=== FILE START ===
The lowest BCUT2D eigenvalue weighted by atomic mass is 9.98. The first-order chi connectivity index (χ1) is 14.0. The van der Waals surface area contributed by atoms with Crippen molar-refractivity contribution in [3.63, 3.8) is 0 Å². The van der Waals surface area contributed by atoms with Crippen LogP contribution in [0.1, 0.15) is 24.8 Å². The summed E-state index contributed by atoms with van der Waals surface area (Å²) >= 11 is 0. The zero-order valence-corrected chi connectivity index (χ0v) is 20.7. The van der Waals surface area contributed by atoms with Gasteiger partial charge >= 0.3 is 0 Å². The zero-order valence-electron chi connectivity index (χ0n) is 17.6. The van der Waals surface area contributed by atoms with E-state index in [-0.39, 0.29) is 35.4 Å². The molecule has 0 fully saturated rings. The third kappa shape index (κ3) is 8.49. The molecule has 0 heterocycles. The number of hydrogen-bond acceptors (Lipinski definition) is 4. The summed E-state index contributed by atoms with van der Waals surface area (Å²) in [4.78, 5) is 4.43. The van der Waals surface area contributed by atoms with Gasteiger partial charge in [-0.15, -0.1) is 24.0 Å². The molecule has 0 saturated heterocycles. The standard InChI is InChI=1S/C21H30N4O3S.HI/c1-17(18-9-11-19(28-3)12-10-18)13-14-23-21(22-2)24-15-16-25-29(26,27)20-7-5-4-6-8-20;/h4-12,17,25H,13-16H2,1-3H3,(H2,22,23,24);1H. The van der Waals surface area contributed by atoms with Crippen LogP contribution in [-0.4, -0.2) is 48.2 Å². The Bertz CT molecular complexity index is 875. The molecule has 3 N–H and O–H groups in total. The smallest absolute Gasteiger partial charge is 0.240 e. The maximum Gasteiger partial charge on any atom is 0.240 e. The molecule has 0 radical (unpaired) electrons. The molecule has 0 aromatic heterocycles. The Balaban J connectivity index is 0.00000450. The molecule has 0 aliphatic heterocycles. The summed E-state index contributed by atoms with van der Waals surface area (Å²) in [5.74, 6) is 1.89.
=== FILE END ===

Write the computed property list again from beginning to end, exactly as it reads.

The lowest BCUT2D eigenvalue weighted by atomic mass is 9.98. The first-order chi connectivity index (χ1) is 14.0. The van der Waals surface area contributed by atoms with Crippen molar-refractivity contribution in [3.63, 3.8) is 0 Å². The van der Waals surface area contributed by atoms with Crippen LogP contribution in [0.1, 0.15) is 24.8 Å². The summed E-state index contributed by atoms with van der Waals surface area (Å²) >= 11 is 0. The zero-order valence-corrected chi connectivity index (χ0v) is 20.7. The van der Waals surface area contributed by atoms with Gasteiger partial charge >= 0.3 is 0 Å². The zero-order valence-electron chi connectivity index (χ0n) is 17.6. The van der Waals surface area contributed by atoms with E-state index in [-0.39, 0.29) is 35.4 Å². The molecule has 0 fully saturated rings. The third kappa shape index (κ3) is 8.49. The molecule has 0 heterocycles. The number of hydrogen-bond acceptors (Lipinski definition) is 4. The summed E-state index contributed by atoms with van der Waals surface area (Å²) in [4.78, 5) is 4.43. The van der Waals surface area contributed by atoms with Gasteiger partial charge in [-0.15, -0.1) is 24.0 Å². The molecule has 0 saturated heterocycles. The standard InChI is InChI=1S/C21H30N4O3S.HI/c1-17(18-9-11-19(28-3)12-10-18)13-14-23-21(22-2)24-15-16-25-29(26,27)20-7-5-4-6-8-20;/h4-12,17,25H,13-16H2,1-3H3,(H2,22,23,24);1H. The van der Waals surface area contributed by atoms with Crippen LogP contribution in [-0.4, -0.2) is 48.2 Å². The Bertz CT molecular complexity index is 875. The molecule has 3 N–H and O–H groups in total. The smallest absolute Gasteiger partial charge is 0.240 e. The maximum Gasteiger partial charge on any atom is 0.240 e. The molecule has 0 radical (unpaired) electrons. The molecule has 0 aromatic heterocycles. The Balaban J connectivity index is 0.00000450. The molecule has 0 aliphatic heterocycles. The summed E-state index contributed by atoms with van der Waals surface area (Å²) in [5.74, 6) is 1.89.